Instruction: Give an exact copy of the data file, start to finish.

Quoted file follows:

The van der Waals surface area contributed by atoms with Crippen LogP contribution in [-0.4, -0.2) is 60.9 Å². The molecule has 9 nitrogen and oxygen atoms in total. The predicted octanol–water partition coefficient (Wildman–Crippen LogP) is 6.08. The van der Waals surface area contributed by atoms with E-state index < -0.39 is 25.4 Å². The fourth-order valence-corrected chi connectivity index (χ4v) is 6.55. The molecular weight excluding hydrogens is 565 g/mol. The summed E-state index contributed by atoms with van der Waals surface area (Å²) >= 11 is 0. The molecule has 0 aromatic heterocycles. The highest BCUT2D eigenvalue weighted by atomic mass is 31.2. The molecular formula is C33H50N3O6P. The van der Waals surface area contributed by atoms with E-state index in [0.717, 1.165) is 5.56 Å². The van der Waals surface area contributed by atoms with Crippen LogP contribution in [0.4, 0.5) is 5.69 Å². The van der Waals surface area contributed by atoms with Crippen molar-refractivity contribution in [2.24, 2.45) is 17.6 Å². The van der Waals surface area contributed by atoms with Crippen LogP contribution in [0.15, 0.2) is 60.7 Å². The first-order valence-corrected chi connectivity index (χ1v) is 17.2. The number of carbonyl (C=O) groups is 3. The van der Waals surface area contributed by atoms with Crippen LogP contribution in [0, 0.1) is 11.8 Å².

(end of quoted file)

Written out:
The van der Waals surface area contributed by atoms with Crippen LogP contribution in [-0.4, -0.2) is 60.9 Å². The molecule has 9 nitrogen and oxygen atoms in total. The predicted octanol–water partition coefficient (Wildman–Crippen LogP) is 6.08. The van der Waals surface area contributed by atoms with E-state index < -0.39 is 25.4 Å². The fourth-order valence-corrected chi connectivity index (χ4v) is 6.55. The molecular weight excluding hydrogens is 565 g/mol. The summed E-state index contributed by atoms with van der Waals surface area (Å²) >= 11 is 0. The molecule has 0 aromatic heterocycles. The highest BCUT2D eigenvalue weighted by atomic mass is 31.2. The molecular formula is C33H50N3O6P. The van der Waals surface area contributed by atoms with E-state index in [0.717, 1.165) is 5.56 Å². The van der Waals surface area contributed by atoms with Crippen LogP contribution in [0.4, 0.5) is 5.69 Å². The van der Waals surface area contributed by atoms with Crippen molar-refractivity contribution in [2.24, 2.45) is 17.6 Å². The van der Waals surface area contributed by atoms with Crippen LogP contribution in [0.15, 0.2) is 60.7 Å². The first-order valence-corrected chi connectivity index (χ1v) is 17.2. The number of carbonyl (C=O) groups is 3. The van der Waals surface area contributed by atoms with Crippen LogP contribution in [0, 0.1) is 11.8 Å².